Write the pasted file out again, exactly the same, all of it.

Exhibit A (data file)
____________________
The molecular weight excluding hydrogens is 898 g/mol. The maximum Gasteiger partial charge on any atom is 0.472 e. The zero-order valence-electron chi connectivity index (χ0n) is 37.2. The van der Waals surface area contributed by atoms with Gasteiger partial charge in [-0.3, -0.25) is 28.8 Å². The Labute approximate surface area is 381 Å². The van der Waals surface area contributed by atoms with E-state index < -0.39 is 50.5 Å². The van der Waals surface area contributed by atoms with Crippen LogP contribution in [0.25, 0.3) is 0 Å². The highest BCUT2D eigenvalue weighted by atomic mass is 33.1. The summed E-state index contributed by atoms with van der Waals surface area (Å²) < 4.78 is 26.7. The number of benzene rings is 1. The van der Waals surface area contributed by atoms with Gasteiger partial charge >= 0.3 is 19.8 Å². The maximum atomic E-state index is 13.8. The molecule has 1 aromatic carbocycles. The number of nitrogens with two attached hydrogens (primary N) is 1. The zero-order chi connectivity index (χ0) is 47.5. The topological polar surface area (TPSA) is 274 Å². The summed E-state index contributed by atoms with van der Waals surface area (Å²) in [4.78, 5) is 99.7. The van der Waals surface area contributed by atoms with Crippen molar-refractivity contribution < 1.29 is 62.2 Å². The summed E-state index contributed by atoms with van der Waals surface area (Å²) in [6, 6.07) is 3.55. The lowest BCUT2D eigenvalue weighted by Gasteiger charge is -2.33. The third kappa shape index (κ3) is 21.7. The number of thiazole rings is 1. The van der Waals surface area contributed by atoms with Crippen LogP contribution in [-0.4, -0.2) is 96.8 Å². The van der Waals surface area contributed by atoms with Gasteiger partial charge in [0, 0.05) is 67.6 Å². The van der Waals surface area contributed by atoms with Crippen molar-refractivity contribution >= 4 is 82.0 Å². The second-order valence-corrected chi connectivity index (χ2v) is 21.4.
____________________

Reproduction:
The molecular weight excluding hydrogens is 898 g/mol. The maximum Gasteiger partial charge on any atom is 0.472 e. The zero-order valence-electron chi connectivity index (χ0n) is 37.2. The van der Waals surface area contributed by atoms with Gasteiger partial charge in [-0.3, -0.25) is 28.8 Å². The Labute approximate surface area is 381 Å². The van der Waals surface area contributed by atoms with E-state index < -0.39 is 50.5 Å². The van der Waals surface area contributed by atoms with Crippen LogP contribution in [0.25, 0.3) is 0 Å². The highest BCUT2D eigenvalue weighted by atomic mass is 33.1. The summed E-state index contributed by atoms with van der Waals surface area (Å²) < 4.78 is 26.7. The number of benzene rings is 1. The van der Waals surface area contributed by atoms with Gasteiger partial charge >= 0.3 is 19.8 Å². The maximum atomic E-state index is 13.8. The molecule has 1 aromatic carbocycles. The number of nitrogens with two attached hydrogens (primary N) is 1. The zero-order chi connectivity index (χ0) is 47.5. The topological polar surface area (TPSA) is 274 Å². The summed E-state index contributed by atoms with van der Waals surface area (Å²) in [4.78, 5) is 99.7. The van der Waals surface area contributed by atoms with Crippen molar-refractivity contribution < 1.29 is 62.2 Å². The summed E-state index contributed by atoms with van der Waals surface area (Å²) in [6, 6.07) is 3.55. The lowest BCUT2D eigenvalue weighted by Gasteiger charge is -2.33. The third kappa shape index (κ3) is 21.7. The number of thiazole rings is 1. The van der Waals surface area contributed by atoms with Crippen LogP contribution in [-0.4, -0.2) is 96.8 Å². The van der Waals surface area contributed by atoms with Gasteiger partial charge in [0, 0.05) is 67.6 Å². The van der Waals surface area contributed by atoms with Crippen molar-refractivity contribution >= 4 is 82.0 Å². The second-order valence-corrected chi connectivity index (χ2v) is 21.4.